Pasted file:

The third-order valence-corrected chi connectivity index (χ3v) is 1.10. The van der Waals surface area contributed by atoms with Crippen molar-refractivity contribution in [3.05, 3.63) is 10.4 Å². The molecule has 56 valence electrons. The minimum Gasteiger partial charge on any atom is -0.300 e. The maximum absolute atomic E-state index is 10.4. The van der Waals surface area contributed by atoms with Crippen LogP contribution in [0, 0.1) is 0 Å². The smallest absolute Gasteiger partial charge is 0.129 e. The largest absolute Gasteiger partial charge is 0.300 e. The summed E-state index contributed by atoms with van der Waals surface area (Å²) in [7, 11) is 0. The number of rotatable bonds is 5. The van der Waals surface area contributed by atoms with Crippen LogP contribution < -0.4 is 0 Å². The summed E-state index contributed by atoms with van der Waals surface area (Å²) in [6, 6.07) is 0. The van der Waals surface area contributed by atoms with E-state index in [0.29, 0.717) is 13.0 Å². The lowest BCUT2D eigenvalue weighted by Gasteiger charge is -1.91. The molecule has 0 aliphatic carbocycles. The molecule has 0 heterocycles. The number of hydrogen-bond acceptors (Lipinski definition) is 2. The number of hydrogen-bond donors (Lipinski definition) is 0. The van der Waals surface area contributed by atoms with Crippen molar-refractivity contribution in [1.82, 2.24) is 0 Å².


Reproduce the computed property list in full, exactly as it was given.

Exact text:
The third-order valence-corrected chi connectivity index (χ3v) is 1.10. The van der Waals surface area contributed by atoms with Crippen molar-refractivity contribution in [3.05, 3.63) is 10.4 Å². The molecule has 56 valence electrons. The minimum Gasteiger partial charge on any atom is -0.300 e. The maximum absolute atomic E-state index is 10.4. The van der Waals surface area contributed by atoms with Crippen LogP contribution in [0, 0.1) is 0 Å². The smallest absolute Gasteiger partial charge is 0.129 e. The largest absolute Gasteiger partial charge is 0.300 e. The summed E-state index contributed by atoms with van der Waals surface area (Å²) in [7, 11) is 0. The number of rotatable bonds is 5. The van der Waals surface area contributed by atoms with Crippen LogP contribution < -0.4 is 0 Å². The summed E-state index contributed by atoms with van der Waals surface area (Å²) in [6, 6.07) is 0. The van der Waals surface area contributed by atoms with E-state index in [0.29, 0.717) is 13.0 Å². The lowest BCUT2D eigenvalue weighted by Gasteiger charge is -1.91. The molecule has 0 aliphatic carbocycles. The molecule has 0 heterocycles. The number of hydrogen-bond acceptors (Lipinski definition) is 2. The number of hydrogen-bond donors (Lipinski definition) is 0. The van der Waals surface area contributed by atoms with Crippen molar-refractivity contribution in [1.82, 2.24) is 0 Å².